The laboratory of Ronald “Nick” Laribee, PhD, studies how cells sense nutrients and transmit the information to the machinery regulating how genes are turned on and off. In particular, the research team is determining the role of a molecular machine that is fundamentally involved in all aspects of gene regulation, and which has roles in cancer, cardiovascular disease, metabolic dysfunction and the maintenance of embryonic stem cells.
Currently an assistant professor in the Department of Pathology at the University of Tennessee Health Science Center (UTHSC), Laribee received a grant totaling $1,350,000 from the National Institute of General Medical Sciences, a subsidiary of the National Institutes of Health. The study titled, “Mechanisms of Transcription Coregulator Usage by the Target of Rapamycin Pathway,” is being conducted over a five-year period.
“In particular, we are focusing on a cellular pathway called the target of rapamycin (TOR) pathway that has critical roles in cancer development, cardiovascular disease, and obesity,” Dr. Laribee explained. “Our NIH grant will support our studies of how this pathway regulates genes to control their expression and affect cancer development. The goal of these studies will be to ultimately determine if small molecules targeting specific functions of this complex might be viable for anti-cancer drug development.”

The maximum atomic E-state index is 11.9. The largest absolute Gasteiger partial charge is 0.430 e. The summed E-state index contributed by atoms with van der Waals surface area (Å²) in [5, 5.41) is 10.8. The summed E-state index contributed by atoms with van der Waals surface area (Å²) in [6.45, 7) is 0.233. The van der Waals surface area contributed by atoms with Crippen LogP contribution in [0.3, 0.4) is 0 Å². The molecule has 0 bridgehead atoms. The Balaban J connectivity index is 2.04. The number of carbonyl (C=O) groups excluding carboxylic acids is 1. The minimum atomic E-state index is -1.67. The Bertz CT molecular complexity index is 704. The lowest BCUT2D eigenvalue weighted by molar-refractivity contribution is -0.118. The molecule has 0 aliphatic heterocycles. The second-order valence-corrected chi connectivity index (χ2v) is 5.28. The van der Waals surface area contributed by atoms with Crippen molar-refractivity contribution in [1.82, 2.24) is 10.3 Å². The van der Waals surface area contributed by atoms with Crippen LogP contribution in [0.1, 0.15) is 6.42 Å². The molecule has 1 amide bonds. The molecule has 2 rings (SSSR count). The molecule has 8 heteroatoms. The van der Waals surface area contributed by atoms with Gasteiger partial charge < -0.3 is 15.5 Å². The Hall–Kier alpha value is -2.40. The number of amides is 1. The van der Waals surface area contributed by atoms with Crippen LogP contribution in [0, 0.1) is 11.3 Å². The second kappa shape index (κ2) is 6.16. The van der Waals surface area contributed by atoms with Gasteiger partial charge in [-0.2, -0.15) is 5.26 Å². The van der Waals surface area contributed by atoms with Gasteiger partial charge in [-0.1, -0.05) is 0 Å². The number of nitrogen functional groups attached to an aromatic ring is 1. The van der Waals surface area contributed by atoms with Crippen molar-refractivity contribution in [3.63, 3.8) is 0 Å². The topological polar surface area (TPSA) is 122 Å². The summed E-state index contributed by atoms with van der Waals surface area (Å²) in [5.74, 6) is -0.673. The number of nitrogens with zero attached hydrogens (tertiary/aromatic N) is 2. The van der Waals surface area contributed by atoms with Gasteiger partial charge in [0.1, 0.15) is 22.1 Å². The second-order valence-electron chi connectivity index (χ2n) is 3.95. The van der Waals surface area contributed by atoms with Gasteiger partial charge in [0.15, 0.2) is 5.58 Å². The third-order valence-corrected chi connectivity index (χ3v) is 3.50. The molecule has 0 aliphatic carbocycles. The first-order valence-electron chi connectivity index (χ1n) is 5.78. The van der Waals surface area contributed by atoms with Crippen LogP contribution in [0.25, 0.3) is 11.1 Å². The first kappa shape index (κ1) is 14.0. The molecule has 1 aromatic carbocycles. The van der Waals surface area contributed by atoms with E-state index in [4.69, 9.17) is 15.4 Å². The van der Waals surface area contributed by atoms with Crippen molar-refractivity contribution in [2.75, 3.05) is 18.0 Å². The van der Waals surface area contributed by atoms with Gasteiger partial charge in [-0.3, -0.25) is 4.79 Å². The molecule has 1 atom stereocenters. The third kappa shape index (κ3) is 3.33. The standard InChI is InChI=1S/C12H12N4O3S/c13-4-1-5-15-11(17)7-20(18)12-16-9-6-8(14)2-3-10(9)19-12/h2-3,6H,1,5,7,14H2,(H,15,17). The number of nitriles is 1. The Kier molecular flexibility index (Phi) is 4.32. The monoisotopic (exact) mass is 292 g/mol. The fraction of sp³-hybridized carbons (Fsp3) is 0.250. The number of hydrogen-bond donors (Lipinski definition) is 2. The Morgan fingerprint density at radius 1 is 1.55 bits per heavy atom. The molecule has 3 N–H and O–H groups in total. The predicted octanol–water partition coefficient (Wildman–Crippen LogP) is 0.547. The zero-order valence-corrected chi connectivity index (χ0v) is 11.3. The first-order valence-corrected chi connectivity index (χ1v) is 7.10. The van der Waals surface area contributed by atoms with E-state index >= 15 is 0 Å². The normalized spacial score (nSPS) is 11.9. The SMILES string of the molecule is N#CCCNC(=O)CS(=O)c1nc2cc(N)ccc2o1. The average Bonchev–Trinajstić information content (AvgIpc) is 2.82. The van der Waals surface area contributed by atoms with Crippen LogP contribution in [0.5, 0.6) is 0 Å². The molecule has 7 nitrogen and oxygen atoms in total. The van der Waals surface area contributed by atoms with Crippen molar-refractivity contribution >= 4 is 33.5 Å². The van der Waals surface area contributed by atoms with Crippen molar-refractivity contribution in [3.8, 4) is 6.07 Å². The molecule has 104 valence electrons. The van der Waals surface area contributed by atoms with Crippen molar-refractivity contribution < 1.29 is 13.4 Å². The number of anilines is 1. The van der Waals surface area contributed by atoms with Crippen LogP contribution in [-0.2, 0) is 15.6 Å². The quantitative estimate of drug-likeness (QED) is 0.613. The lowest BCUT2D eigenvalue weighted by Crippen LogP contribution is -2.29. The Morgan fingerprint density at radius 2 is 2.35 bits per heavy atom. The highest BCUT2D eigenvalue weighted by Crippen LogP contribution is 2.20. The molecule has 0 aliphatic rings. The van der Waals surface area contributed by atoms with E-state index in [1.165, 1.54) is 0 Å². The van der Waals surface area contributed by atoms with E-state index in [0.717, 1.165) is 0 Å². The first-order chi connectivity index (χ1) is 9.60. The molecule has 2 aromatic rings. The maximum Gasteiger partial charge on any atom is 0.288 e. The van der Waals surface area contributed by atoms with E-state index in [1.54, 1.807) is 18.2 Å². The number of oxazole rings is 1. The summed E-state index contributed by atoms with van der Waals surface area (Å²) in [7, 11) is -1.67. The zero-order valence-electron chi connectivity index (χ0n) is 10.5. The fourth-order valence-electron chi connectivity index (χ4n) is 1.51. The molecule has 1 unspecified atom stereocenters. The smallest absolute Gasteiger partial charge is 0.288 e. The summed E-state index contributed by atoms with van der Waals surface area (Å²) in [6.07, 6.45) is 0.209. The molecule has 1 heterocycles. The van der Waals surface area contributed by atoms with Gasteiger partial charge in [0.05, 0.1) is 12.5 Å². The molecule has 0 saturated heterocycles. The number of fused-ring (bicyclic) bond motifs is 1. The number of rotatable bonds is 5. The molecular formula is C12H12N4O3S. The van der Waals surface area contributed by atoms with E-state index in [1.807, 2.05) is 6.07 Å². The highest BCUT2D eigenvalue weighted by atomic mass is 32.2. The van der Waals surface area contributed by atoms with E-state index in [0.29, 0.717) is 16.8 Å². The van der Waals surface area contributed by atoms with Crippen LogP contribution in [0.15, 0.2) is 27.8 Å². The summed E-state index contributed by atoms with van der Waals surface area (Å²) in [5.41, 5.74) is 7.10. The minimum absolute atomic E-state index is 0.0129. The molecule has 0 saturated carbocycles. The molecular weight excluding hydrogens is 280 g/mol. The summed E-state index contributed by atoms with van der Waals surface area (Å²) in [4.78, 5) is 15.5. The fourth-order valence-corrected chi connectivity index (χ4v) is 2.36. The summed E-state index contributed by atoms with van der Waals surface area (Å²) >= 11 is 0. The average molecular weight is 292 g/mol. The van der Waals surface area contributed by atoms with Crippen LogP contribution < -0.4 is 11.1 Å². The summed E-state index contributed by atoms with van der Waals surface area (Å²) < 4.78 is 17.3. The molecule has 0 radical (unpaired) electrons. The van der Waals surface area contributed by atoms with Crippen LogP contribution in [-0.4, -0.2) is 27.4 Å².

The National Institutes of Health (NIH), the nation’s medical research agency, includes 27 Institutes and Centers and is a component of the U.S. Department of Health and Human Services. NIH is the primary federal agency conducting and supporting basic, clinical, and translational medical research, and is investigating the causes, treatments, and cures for both common and rare diseases. For more information about NIH and its programs, visit www.nih.gov.